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Fidelity and Deposit Company of Maryland v. Travelers Casualty and Surety Company of America

United States District Court, D. Nevada

May 31, 2017

FIDELITY AND DEPOSIT COMPANY OF MARYLAND, Plaintiff,
v.
TRAVELERS CASUALTY AND SURETY COMPANY OF AMERICA, et al. Defendants

          ORDER RE: MOTION TO COMPEL (ECF NO. 168)

          GEORGE FOLEY, JR. United States Magistrate Judge

         This matter is before the Court on Plaintiff's Motion to Compel Travelers to Produce Documents Previously Withheld as Privileged (ECF No. 168), filed on April 14, 2017. Defendant Travelers filed its Opposition (ECF No. 203) on April 28, 2017. Plaintiff filed its Reply (ECF No. 208) on May 5, 2017. The Court conducted a hearing in this matter on May 22, 2017.

         BACKGROUND

         Plaintiff Fidelity and Deposit Company (“Fidelity”) filed its complaint against Big Town Mechanical, LLC (“Big Town”) and Travelers Casualty and Surety Company (“Travelers”) on March 6, 2013. Complaint (ECF No. 1). Fidelity alleged that in 2010 Big Town contracted with the Clark County School District to complete heating, ventilation and air conditioning (HVAC) and school modernization projects at five elementary schools. Id. at ¶ 6. Travelers issued performance and labor and material bonds for the projects on behalf of Big Town as principal. Id. at ¶ 7. Big Town subcontracted a portion of the work to F.A.S.T. Systems, Inc. (FAST). Fidelity issued performance and payment bonds on behalf of FAST. FAST subsequently defaulted on its subcontract(s). Fidelity arranged for the completion of its work and made payments in excess of the $75, 000 limits on each of the five bonds it issued. Fidelity demanded that Big Town provide an accounting of the balance due on the FAST subcontract(s) and pay the balance to Fidelity. Big Town allegedly failed to provide an accounting or pay over the remaining balance on the FAST subcontract(s). Id. at ¶ 9-39. Fidelity therefore seeks recovery of the balances due under the subcontracts from Travelers. Travelers filed an amended answer and counterclaim against Fidelity in July 2014 in which it alleged that FAST's work was not complete and did not comply with the plans and specifications. Travelers alleges that it was required to pay in excess of $1, 000, 000 to repair and replace defective work performed by FAST and to complete its work on the project. Counterclaim (ECF No. 47). Travelers alleges that it was entitled to apply set offs against the balances due under the FAST subcontracts and recover additional damages from Fidelity based on FAST's defective and incomplete performance. Id. at ¶ 20.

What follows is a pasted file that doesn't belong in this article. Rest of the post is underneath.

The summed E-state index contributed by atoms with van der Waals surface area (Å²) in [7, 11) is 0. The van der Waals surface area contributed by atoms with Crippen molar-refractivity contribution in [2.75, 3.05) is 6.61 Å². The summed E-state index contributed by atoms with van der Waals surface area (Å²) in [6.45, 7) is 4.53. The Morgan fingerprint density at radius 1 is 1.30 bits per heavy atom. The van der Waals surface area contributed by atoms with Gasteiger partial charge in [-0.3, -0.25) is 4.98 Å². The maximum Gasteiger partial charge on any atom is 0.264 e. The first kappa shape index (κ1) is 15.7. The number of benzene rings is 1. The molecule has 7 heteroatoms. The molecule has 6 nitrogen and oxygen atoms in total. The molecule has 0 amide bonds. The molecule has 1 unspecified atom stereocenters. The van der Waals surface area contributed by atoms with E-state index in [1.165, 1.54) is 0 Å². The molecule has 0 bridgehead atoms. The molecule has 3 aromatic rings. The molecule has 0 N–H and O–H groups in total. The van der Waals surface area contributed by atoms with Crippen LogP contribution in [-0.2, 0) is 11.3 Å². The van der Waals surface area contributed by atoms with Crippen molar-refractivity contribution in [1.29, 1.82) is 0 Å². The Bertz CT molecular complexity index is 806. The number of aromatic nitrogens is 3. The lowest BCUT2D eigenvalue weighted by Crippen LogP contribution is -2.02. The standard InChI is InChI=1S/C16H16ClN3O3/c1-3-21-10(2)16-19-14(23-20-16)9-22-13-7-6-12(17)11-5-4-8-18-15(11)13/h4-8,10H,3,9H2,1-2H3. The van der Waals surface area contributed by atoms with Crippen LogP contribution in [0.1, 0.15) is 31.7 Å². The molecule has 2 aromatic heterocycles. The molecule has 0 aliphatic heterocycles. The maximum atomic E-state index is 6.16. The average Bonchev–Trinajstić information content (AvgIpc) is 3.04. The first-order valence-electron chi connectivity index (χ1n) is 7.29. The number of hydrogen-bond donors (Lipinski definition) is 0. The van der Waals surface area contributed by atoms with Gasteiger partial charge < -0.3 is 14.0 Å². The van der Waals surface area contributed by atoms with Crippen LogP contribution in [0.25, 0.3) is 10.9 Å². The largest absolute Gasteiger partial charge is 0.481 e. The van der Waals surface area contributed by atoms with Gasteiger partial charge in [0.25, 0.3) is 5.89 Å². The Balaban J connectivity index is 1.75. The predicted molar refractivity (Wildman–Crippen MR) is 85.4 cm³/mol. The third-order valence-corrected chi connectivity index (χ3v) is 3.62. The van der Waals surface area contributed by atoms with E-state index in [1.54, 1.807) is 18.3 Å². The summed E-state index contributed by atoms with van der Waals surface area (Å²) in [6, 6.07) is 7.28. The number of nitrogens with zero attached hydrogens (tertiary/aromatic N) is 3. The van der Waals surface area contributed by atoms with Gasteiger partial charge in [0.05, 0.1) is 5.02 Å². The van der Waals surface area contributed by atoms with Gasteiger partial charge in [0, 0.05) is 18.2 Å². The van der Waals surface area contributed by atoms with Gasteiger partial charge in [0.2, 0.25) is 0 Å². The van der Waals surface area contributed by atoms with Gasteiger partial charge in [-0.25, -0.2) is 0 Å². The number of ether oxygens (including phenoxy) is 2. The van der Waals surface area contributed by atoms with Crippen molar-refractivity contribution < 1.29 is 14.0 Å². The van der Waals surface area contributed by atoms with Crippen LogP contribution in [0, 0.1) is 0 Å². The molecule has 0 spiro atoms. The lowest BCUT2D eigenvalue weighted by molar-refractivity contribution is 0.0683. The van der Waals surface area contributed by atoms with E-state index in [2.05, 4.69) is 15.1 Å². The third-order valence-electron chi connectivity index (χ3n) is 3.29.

The initial discovery plan and scheduling order was entered on May 24, 2013. Order (ECF No. 13). The Court thereafter granted numerous extensions of the discovery and other scheduling deadlines. On September 27, 2016, the parties filed their eighth stipulation and order to extend discovery and related deadlines. Stipulation (ECF No. 126). The parties stated that they desired to proceed to mediation. They also stated that their respective document disclosures exceeded 825, 234 pages, which they were still in the process of organizing, reviewing and analyzing. Id. at pgs. 3-4. They further stated that “[t]he litigation has already resulted in the production of more than 1, 523, 223 pages of construction related documents from third parties in response to subpoenas.” Id. at pg. 8. The Court granted the extension of discovery and other pretrial deadlines on October 17, 2016. Minutes of Proceedings (ECF No. 132). The parties thereafter participated in a mediation conference on February 2, 2017, which was unsuccessful.